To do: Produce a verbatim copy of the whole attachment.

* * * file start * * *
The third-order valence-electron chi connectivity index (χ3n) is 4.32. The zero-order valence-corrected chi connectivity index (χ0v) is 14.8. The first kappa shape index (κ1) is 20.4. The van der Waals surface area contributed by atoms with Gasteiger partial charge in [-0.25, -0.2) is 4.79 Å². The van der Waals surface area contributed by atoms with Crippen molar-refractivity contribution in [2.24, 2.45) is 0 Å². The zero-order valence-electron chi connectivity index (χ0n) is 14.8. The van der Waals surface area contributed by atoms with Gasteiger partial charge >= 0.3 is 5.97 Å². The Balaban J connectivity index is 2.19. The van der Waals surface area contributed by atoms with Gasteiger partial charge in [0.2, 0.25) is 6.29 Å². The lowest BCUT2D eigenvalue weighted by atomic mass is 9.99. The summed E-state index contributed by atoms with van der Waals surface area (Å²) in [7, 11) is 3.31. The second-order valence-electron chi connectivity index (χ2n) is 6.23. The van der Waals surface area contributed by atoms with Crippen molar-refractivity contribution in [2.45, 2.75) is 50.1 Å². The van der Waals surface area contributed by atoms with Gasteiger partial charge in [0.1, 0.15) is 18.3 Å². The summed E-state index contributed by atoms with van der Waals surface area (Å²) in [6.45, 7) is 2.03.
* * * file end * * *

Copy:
The third-order valence-electron chi connectivity index (χ3n) is 4.32. The zero-order valence-corrected chi connectivity index (χ0v) is 14.8. The first kappa shape index (κ1) is 20.4. The van der Waals surface area contributed by atoms with Gasteiger partial charge in [-0.25, -0.2) is 4.79 Å². The van der Waals surface area contributed by atoms with Crippen molar-refractivity contribution in [2.24, 2.45) is 0 Å². The zero-order valence-electron chi connectivity index (χ0n) is 14.8. The van der Waals surface area contributed by atoms with Gasteiger partial charge >= 0.3 is 5.97 Å². The Balaban J connectivity index is 2.19. The van der Waals surface area contributed by atoms with Gasteiger partial charge in [0.2, 0.25) is 6.29 Å². The lowest BCUT2D eigenvalue weighted by atomic mass is 9.99. The summed E-state index contributed by atoms with van der Waals surface area (Å²) in [7, 11) is 3.31. The second-order valence-electron chi connectivity index (χ2n) is 6.23. The van der Waals surface area contributed by atoms with Crippen molar-refractivity contribution in [2.45, 2.75) is 50.1 Å². The van der Waals surface area contributed by atoms with Gasteiger partial charge in [0.1, 0.15) is 18.3 Å². The summed E-state index contributed by atoms with van der Waals surface area (Å²) in [6.45, 7) is 2.03.